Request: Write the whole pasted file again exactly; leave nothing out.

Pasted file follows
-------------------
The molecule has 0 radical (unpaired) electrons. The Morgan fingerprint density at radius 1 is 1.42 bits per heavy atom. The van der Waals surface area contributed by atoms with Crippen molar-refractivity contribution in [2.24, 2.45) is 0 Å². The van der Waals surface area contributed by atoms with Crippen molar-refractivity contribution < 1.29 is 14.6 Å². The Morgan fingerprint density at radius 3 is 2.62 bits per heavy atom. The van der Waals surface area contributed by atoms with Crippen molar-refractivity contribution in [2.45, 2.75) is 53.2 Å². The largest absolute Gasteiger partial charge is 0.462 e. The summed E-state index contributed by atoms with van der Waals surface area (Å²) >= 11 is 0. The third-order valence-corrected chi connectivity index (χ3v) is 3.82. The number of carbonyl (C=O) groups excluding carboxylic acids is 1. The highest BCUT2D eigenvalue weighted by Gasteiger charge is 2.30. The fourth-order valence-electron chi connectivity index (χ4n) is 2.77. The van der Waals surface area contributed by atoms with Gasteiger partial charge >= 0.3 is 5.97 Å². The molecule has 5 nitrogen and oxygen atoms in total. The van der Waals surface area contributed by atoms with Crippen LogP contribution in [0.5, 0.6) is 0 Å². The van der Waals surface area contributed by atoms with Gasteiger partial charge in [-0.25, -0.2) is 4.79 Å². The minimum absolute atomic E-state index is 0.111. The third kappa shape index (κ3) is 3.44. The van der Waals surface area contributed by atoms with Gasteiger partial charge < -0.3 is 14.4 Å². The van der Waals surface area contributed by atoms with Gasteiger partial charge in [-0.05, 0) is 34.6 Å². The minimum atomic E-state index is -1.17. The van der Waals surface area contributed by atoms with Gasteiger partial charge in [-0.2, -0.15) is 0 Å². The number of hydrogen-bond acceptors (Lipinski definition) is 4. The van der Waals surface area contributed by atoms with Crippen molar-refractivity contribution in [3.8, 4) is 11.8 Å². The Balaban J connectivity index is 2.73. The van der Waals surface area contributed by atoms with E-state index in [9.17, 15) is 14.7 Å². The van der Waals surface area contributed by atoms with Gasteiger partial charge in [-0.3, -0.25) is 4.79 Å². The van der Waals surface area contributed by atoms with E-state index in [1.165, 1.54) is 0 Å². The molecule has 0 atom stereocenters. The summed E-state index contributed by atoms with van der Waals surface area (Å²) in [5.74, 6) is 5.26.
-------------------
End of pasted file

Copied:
The molecule has 0 radical (unpaired) electrons. The Morgan fingerprint density at radius 1 is 1.42 bits per heavy atom. The van der Waals surface area contributed by atoms with Crippen molar-refractivity contribution in [2.24, 2.45) is 0 Å². The van der Waals surface area contributed by atoms with Crippen molar-refractivity contribution < 1.29 is 14.6 Å². The Morgan fingerprint density at radius 3 is 2.62 bits per heavy atom. The van der Waals surface area contributed by atoms with Crippen molar-refractivity contribution in [2.45, 2.75) is 53.2 Å². The largest absolute Gasteiger partial charge is 0.462 e. The summed E-state index contributed by atoms with van der Waals surface area (Å²) >= 11 is 0. The third-order valence-corrected chi connectivity index (χ3v) is 3.82. The number of carbonyl (C=O) groups excluding carboxylic acids is 1. The highest BCUT2D eigenvalue weighted by Gasteiger charge is 2.30. The fourth-order valence-electron chi connectivity index (χ4n) is 2.77. The van der Waals surface area contributed by atoms with Gasteiger partial charge >= 0.3 is 5.97 Å². The molecule has 5 nitrogen and oxygen atoms in total. The van der Waals surface area contributed by atoms with Crippen LogP contribution in [0.5, 0.6) is 0 Å². The van der Waals surface area contributed by atoms with Gasteiger partial charge in [-0.25, -0.2) is 4.79 Å². The minimum absolute atomic E-state index is 0.111. The third kappa shape index (κ3) is 3.44. The van der Waals surface area contributed by atoms with Gasteiger partial charge < -0.3 is 14.4 Å². The van der Waals surface area contributed by atoms with Gasteiger partial charge in [-0.05, 0) is 34.6 Å². The minimum atomic E-state index is -1.17. The van der Waals surface area contributed by atoms with Gasteiger partial charge in [-0.2, -0.15) is 0 Å². The number of hydrogen-bond acceptors (Lipinski definition) is 4. The van der Waals surface area contributed by atoms with Crippen molar-refractivity contribution in [3.8, 4) is 11.8 Å². The Balaban J connectivity index is 2.73. The van der Waals surface area contributed by atoms with E-state index in [9.17, 15) is 14.7 Å². The van der Waals surface area contributed by atoms with Gasteiger partial charge in [-0.3, -0.25) is 4.79 Å². The van der Waals surface area contributed by atoms with E-state index in [1.165, 1.54) is 0 Å². The molecule has 0 atom stereocenters. The summed E-state index contributed by atoms with van der Waals surface area (Å²) in [5.74, 6) is 5.26.